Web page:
Be eager- Every year, I see students at events for a firm they have firmly decided to not accept an offer that are completely disengaged and are making no attempt at hiding this decision. Even if you have decided to not go with a firm, if you find yourself at that firm’s event make an effort to seem be eager to be there because this network you establish in recruiting will follow you during your professional career. Not to mention recruiters talk to each other. In my experience, eagerness is the quality that translates to recruiters the most and is the hardest to fake. Recruiters remember people that are eager to be at their events.

Be professional- You will bond with recruiters, but remember they aren’t necessarily your friends. Avoid topics and language that would make a future employer hesitate to put you in front of a client. Again, remember that recruiters talk, so things can carry across firm lines.

Be yourself- This is the most important “Be” by far. The whole purpose of recruiting is to see where your personality and skill set will fit the best. It’s impossible to determine if you fit if you are not being yourself, and being whoever you think recruiters want you to be.


Internship Spotlight: Vernon Chong

[EDITORS NOTE: From time to time amazing interviews or stories will land in our lap. Vernon Chong shared some great insight to common internship questions and we felt it was valuable enough to throw a guest blog post into the mix!]

What steps did you take to secure your internship?
I applied for the position through a job posting on AccessUT, and a talent coordinator from Adobe contacted soon after to set up a couple of phone interviews with her and the hiring manager.  The interviews were mostly conversational as they were already impressed by the educational background I had at McCombs.  I was offered the internship about a week later.

What are your responsibilities in this role?
To help my boss out with whatever she needs!  In all seriousness, a big priority of mine was insurance renewals, which involved working with the broker for favorable quotes.  I was responsible for preparing risk analyses and financial models that backed up the insurance application.  I also helped streamline the purchase order process Adobe used to buy financial assets such as insurance coverage.

Describe the culture within your organization.
There are several company-sponsored events a month, and many benefits and amenities are provided to keep employees happy.  Community involvement and volunteer work are also strongly encouraged, and many employees are more than happy to participate.  It’s very much a family-type atmosphere as employees socialize with each other often outside of the work space, whether at the gym, café, basketball courts, or even the break rooms.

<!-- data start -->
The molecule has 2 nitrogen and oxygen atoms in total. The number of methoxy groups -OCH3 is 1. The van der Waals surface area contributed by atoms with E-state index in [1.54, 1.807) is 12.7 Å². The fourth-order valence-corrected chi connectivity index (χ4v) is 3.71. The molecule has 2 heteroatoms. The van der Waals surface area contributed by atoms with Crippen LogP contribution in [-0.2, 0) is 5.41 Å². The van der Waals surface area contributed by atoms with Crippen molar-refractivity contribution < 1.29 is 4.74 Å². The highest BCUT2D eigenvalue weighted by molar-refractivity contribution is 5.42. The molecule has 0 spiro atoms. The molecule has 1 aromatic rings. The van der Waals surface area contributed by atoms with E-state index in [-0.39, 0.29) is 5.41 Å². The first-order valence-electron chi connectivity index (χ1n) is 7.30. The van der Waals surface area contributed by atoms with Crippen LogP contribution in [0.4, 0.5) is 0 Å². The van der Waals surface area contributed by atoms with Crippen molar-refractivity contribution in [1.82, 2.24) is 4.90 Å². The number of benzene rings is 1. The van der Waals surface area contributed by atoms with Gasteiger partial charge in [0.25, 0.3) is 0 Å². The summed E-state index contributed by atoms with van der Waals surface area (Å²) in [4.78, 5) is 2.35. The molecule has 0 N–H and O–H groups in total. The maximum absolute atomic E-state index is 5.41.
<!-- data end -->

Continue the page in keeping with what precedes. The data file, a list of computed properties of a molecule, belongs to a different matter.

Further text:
What has been most surprising or unexpected during your experience?
How well Adobe treats its interns!  We get a lot of the same benefits that regular, full-time workers do, including wellness activity funding, travel and commute reimbursement, holiday pay, retirement savings plans, and Adobe product discounts.

What advice would you offer your peers about getting the most out of an internship?
Don’t be afraid of feedback.  It’s easy to feel victimized when someone is singling you out—the thing to remember is, your peers are there to help you, not fight you. Feedback doesn’t mean critique: it’s constructive insight meant to help you learn, grow, and be aware of your working style.

How have you found your classes in the MPA Program at the university to be applicable during your internship?
Yes, most definitely.  I think the most important thing I took from my classes was the business lingo and jargon.  Working in the Treasury department, you’re going to be in trouble if you don’t understand basic concepts such as debit and credits or prepaid assets and depreciation.  Thank you, ACC311.

How has your organization ensured you get the most out of your internship experience?
Adobe sets up several check-ins and performance reviews throughout the internship with your manager as well as HR coordinators.  They support your development through discussions, feedback, ideas and suggestions.  They want to get idea of how you’re feeling about your internship and help map out goals to get the experience you want.

How will this internship affect or influence your future career?
I’m definitely sold on the tech industry.  It’s rapidly growing and there are a lot of career opportunities out there even for business majors.  Companies in this platform are developing the products of the future, and I want to be involved in that sort of vision somewhere down the line, whether at Adobe or elsewhere.

What are the most valuable lessons you have gained from this internship?
Research shows that the most powerful sustained learning comes from on the job experience and application of learned knowledge.  I definitely believe that this is true after going through an internship. Learning through exposure to others is a key aspect of career growth, and I think that it’s important to plan ahead on how your development opportunities align with future business needs.